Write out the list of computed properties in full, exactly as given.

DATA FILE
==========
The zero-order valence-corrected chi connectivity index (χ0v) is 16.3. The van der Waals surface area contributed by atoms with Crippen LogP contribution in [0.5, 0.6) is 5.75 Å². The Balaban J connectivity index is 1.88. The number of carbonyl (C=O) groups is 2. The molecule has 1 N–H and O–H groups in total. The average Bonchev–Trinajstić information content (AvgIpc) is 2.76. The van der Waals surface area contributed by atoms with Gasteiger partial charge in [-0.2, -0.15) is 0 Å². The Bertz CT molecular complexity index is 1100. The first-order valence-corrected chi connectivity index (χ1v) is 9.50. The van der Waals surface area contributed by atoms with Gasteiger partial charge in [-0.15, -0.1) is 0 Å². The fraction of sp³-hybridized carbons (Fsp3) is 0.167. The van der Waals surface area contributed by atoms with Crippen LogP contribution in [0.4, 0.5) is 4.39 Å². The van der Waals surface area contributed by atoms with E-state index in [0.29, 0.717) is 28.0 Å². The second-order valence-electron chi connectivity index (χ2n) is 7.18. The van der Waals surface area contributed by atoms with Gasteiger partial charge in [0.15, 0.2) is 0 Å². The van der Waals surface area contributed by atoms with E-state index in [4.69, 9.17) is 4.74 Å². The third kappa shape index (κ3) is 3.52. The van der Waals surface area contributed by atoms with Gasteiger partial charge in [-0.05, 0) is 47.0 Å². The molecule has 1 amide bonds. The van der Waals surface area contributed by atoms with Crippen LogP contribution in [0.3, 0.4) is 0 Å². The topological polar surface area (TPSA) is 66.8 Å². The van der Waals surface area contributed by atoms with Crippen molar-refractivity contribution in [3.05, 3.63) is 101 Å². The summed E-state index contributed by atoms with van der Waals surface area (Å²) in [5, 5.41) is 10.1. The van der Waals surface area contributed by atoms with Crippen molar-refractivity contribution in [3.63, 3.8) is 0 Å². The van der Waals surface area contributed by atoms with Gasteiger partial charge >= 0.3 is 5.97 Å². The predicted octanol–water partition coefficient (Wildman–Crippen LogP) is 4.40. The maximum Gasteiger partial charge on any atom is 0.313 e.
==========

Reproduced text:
The zero-order valence-corrected chi connectivity index (χ0v) is 16.3. The van der Waals surface area contributed by atoms with Crippen LogP contribution in [0.5, 0.6) is 5.75 Å². The Balaban J connectivity index is 1.88. The number of carbonyl (C=O) groups is 2. The molecule has 1 N–H and O–H groups in total. The average Bonchev–Trinajstić information content (AvgIpc) is 2.76. The van der Waals surface area contributed by atoms with Gasteiger partial charge in [-0.2, -0.15) is 0 Å². The Bertz CT molecular complexity index is 1100. The first-order valence-corrected chi connectivity index (χ1v) is 9.50. The van der Waals surface area contributed by atoms with Gasteiger partial charge in [-0.15, -0.1) is 0 Å². The fraction of sp³-hybridized carbons (Fsp3) is 0.167. The van der Waals surface area contributed by atoms with Crippen LogP contribution in [0.4, 0.5) is 4.39 Å². The van der Waals surface area contributed by atoms with E-state index in [0.29, 0.717) is 28.0 Å². The second-order valence-electron chi connectivity index (χ2n) is 7.18. The van der Waals surface area contributed by atoms with Gasteiger partial charge in [0.15, 0.2) is 0 Å². The van der Waals surface area contributed by atoms with E-state index in [4.69, 9.17) is 4.74 Å². The third kappa shape index (κ3) is 3.52. The van der Waals surface area contributed by atoms with Gasteiger partial charge in [-0.05, 0) is 47.0 Å². The molecule has 1 amide bonds. The van der Waals surface area contributed by atoms with Crippen LogP contribution in [0.3, 0.4) is 0 Å². The topological polar surface area (TPSA) is 66.8 Å². The van der Waals surface area contributed by atoms with Crippen molar-refractivity contribution in [3.05, 3.63) is 101 Å². The summed E-state index contributed by atoms with van der Waals surface area (Å²) in [5, 5.41) is 10.1. The van der Waals surface area contributed by atoms with Crippen molar-refractivity contribution in [3.63, 3.8) is 0 Å². The van der Waals surface area contributed by atoms with Gasteiger partial charge >= 0.3 is 5.97 Å². The predicted octanol–water partition coefficient (Wildman–Crippen LogP) is 4.40. The maximum Gasteiger partial charge on any atom is 0.313 e.